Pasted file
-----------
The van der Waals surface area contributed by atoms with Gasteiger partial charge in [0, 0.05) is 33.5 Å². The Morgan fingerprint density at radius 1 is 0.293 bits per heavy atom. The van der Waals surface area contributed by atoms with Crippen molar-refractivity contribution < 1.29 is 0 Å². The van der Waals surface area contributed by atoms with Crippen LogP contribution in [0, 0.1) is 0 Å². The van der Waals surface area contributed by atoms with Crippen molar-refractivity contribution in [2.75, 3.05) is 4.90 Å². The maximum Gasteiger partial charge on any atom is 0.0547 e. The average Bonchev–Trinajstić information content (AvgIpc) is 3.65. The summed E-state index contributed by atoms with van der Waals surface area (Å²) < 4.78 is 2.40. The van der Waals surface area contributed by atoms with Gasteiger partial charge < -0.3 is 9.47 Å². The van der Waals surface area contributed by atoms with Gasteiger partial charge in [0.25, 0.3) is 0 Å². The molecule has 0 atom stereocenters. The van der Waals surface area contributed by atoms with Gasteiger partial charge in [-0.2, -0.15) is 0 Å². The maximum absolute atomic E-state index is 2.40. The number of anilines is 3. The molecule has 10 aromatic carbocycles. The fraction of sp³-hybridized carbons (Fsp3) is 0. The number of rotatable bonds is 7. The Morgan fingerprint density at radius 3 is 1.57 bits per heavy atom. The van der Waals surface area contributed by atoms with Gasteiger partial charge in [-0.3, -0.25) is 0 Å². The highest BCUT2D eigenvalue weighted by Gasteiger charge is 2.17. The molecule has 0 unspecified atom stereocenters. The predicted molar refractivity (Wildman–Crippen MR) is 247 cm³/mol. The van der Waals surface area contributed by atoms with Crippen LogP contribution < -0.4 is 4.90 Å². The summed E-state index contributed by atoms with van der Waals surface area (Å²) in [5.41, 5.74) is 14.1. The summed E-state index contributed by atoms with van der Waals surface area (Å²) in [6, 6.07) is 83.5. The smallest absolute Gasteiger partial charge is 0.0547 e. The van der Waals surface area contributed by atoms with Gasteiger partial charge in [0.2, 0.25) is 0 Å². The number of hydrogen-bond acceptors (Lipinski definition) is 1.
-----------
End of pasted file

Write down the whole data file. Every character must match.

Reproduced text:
The van der Waals surface area contributed by atoms with Gasteiger partial charge in [0, 0.05) is 33.5 Å². The Morgan fingerprint density at radius 1 is 0.293 bits per heavy atom. The van der Waals surface area contributed by atoms with Crippen molar-refractivity contribution < 1.29 is 0 Å². The van der Waals surface area contributed by atoms with Crippen LogP contribution in [0, 0.1) is 0 Å². The van der Waals surface area contributed by atoms with Crippen molar-refractivity contribution in [2.75, 3.05) is 4.90 Å². The maximum Gasteiger partial charge on any atom is 0.0547 e. The average Bonchev–Trinajstić information content (AvgIpc) is 3.65. The summed E-state index contributed by atoms with van der Waals surface area (Å²) < 4.78 is 2.40. The van der Waals surface area contributed by atoms with Gasteiger partial charge < -0.3 is 9.47 Å². The van der Waals surface area contributed by atoms with Gasteiger partial charge in [0.25, 0.3) is 0 Å². The molecule has 0 atom stereocenters. The van der Waals surface area contributed by atoms with Gasteiger partial charge in [-0.2, -0.15) is 0 Å². The maximum absolute atomic E-state index is 2.40. The number of anilines is 3. The molecule has 10 aromatic carbocycles. The fraction of sp³-hybridized carbons (Fsp3) is 0. The number of rotatable bonds is 7. The Morgan fingerprint density at radius 3 is 1.57 bits per heavy atom. The van der Waals surface area contributed by atoms with Gasteiger partial charge in [-0.3, -0.25) is 0 Å². The highest BCUT2D eigenvalue weighted by Gasteiger charge is 2.17. The molecule has 0 unspecified atom stereocenters. The predicted molar refractivity (Wildman–Crippen MR) is 247 cm³/mol. The van der Waals surface area contributed by atoms with Crippen LogP contribution < -0.4 is 4.90 Å². The summed E-state index contributed by atoms with van der Waals surface area (Å²) in [5.41, 5.74) is 14.1. The summed E-state index contributed by atoms with van der Waals surface area (Å²) in [6, 6.07) is 83.5. The smallest absolute Gasteiger partial charge is 0.0547 e. The van der Waals surface area contributed by atoms with Gasteiger partial charge in [0.2, 0.25) is 0 Å². The number of hydrogen-bond acceptors (Lipinski definition) is 1.